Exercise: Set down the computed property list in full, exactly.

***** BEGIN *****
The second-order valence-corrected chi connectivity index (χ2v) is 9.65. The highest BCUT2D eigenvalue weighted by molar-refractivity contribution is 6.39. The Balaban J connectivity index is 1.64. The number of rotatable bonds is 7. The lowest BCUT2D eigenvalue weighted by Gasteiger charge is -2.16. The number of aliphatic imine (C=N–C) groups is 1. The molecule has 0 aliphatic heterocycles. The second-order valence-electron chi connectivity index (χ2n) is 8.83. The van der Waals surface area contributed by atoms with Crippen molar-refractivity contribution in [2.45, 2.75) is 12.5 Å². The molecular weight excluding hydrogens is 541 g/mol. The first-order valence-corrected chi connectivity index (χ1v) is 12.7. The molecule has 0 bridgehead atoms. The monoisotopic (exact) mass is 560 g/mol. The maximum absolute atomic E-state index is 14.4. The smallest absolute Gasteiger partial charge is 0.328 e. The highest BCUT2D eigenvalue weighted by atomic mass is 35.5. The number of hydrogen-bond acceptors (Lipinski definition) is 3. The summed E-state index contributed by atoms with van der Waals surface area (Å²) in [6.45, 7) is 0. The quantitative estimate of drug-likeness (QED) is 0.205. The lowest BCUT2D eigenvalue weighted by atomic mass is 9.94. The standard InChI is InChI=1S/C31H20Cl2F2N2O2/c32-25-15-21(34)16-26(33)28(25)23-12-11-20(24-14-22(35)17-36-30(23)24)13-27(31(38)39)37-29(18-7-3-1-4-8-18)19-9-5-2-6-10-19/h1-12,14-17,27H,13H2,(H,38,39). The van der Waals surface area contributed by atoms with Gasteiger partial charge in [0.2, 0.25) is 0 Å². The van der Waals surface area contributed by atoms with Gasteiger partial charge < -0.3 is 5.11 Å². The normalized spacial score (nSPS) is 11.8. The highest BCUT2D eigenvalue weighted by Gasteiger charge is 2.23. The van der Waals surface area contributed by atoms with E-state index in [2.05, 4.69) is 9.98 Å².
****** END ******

The second-order valence-corrected chi connectivity index (χ2v) is 9.65. The highest BCUT2D eigenvalue weighted by molar-refractivity contribution is 6.39. The Balaban J connectivity index is 1.64. The number of rotatable bonds is 7. The lowest BCUT2D eigenvalue weighted by Gasteiger charge is -2.16. The number of aliphatic imine (C=N–C) groups is 1. The molecule has 0 aliphatic heterocycles. The second-order valence-electron chi connectivity index (χ2n) is 8.83. The van der Waals surface area contributed by atoms with Crippen molar-refractivity contribution in [2.45, 2.75) is 12.5 Å². The molecular weight excluding hydrogens is 541 g/mol. The first-order valence-corrected chi connectivity index (χ1v) is 12.7. The molecule has 0 bridgehead atoms. The monoisotopic (exact) mass is 560 g/mol. The maximum absolute atomic E-state index is 14.4. The smallest absolute Gasteiger partial charge is 0.328 e. The highest BCUT2D eigenvalue weighted by atomic mass is 35.5. The number of hydrogen-bond acceptors (Lipinski definition) is 3. The summed E-state index contributed by atoms with van der Waals surface area (Å²) in [6.45, 7) is 0. The quantitative estimate of drug-likeness (QED) is 0.205. The lowest BCUT2D eigenvalue weighted by atomic mass is 9.94. The standard InChI is InChI=1S/C31H20Cl2F2N2O2/c32-25-15-21(34)16-26(33)28(25)23-12-11-20(24-14-22(35)17-36-30(23)24)13-27(31(38)39)37-29(18-7-3-1-4-8-18)19-9-5-2-6-10-19/h1-12,14-17,27H,13H2,(H,38,39). The van der Waals surface area contributed by atoms with Gasteiger partial charge in [0.2, 0.25) is 0 Å². The van der Waals surface area contributed by atoms with Gasteiger partial charge < -0.3 is 5.11 Å². The normalized spacial score (nSPS) is 11.8. The highest BCUT2D eigenvalue weighted by Gasteiger charge is 2.23. The van der Waals surface area contributed by atoms with E-state index in [2.05, 4.69) is 9.98 Å².